Logo Background RSS


Was The Market’s Down Week Of Any Importance?

  • Written by Syndicated Publisher No Comments Comments
    September 16, 2014

    The market’s winning streak paused this week. It confirmed the short-term sell signal triggered by our technical indicators.

    But is it of any importance beyond the short-term?


    It probably depends on where we are in the investor sentiment market cycle, and when we get the next short-term buy signal.

    We can pretty much know from the extreme bullish sentiment readings of the VIX Index, Investors Intelligence Sentiment Index, put/call ratios, record margin debt, and so forth, that we’re at least somewhere between the ‘thrill’ and ‘euphoria’ stage.

    But if we’re already at the euphoria stage, how big a short-term pullback so soon after the recent one would it take to perhaps move the cycle on to the ‘anxiety’ stage?


    That would not be good.

    But we can know that the large Wall Street firms that dominate the trading with their program-trading activities, especially in the final hour each day, will do all they can to encourage buying the dip. They are well aware of the importance of preventing a slide down through the other stages of the cycles.

    The problem is that, with 25 bear markets over the last 114 years, or one on average of every 4.5 years, they obviously don’t always succeed.

    Consumers are on the march?

    That was the consensus take on this week’s economic reports.

    The University of Michigan’s Consumer Confidence Index rose from 82.5 in August to 84.6 in September.

    Retail sales were up 0.6% in August, their highest level since April. The consensus opinion was that the reports confirm the strength of the economy.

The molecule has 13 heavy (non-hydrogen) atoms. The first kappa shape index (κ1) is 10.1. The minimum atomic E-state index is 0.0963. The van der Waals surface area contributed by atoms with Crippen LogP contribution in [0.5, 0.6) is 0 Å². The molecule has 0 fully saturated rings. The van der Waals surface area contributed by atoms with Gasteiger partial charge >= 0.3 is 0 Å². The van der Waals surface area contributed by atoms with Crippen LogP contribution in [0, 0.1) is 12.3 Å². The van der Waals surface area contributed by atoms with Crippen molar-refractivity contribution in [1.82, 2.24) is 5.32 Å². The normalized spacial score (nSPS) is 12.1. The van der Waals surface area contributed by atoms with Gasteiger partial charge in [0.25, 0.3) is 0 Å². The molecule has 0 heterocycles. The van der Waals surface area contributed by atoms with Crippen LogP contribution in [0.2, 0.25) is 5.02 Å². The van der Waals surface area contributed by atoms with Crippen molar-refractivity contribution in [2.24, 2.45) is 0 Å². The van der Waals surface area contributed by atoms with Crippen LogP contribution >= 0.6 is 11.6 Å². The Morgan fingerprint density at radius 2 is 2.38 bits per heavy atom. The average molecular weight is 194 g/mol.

Really? I prefer to look at trends not the excitement of individual reports.

    Did August’s positive report of a 0.6% increase change the multi-year downtrend in consumer spending since 2011? Does the trend still not have the same troubling appearance of how slowing retail sales led the way to the 2001 and 2008 recessions?


    Gold and inflation expectations.

    Gold, the red line in the next chart, surged up from $250 an ounce in 2001, to just over $1,900 an ounce in 2011.

    The fuel for the 10-year spike up was primarily a conviction that the easy money policies adopted by the Fed, first in response to the 2001 recession and then the 911 terrorist attacks, which were then left in place, and dramatically increased after the 2008 financial meltdown, would create a huge inflationary spiral, similar to that of the 1970’s that had inflation running above 14%.

    The next chart shows what has actually happened with inflation (the blue line in the chart) in relation to the inflation-adjusted price of gold (the red line).

    Gold vs. the CPI. As you can see, gold has done extremely well, even though inflation has been moderating for a long time.

    It’s something to keep in mind when you read what some folks write about the stock market actually being cheap when valued in gold rather than dollars.

    Obviously that does not mean that the stock market will soar to catch up to gold’s value. Is it not just as likely to indicate that gold may tumble to catch down to the reality of inflation and the level of the stock market?

    The Fed, and central banks in Europe would like to see an increase in inflation, needed to give economies a boost. You can see from the chart why they would be nervous with current situation of benign and even declining inflation, given how declining inflation (the blue line) has so often been associated with recessions (the vertical grey lines).

    Apple’s iPhone intro is great example of the power of hype.

    The new iPhone is out! The new iPhone6 is out. And it’s fabulous!

    OMG, it has a 4.7-inch screen! It . . .

    But wait a minute, is Apple blazing new ground or finally beginning to catch up to the competition?

    I used iPhones for a few years, but switched to Android phones when their technology leaped ahead of Apple’s. I’ve had a Samsung Galaxy S5 for quite some time now. It has a 5.1-inch screen.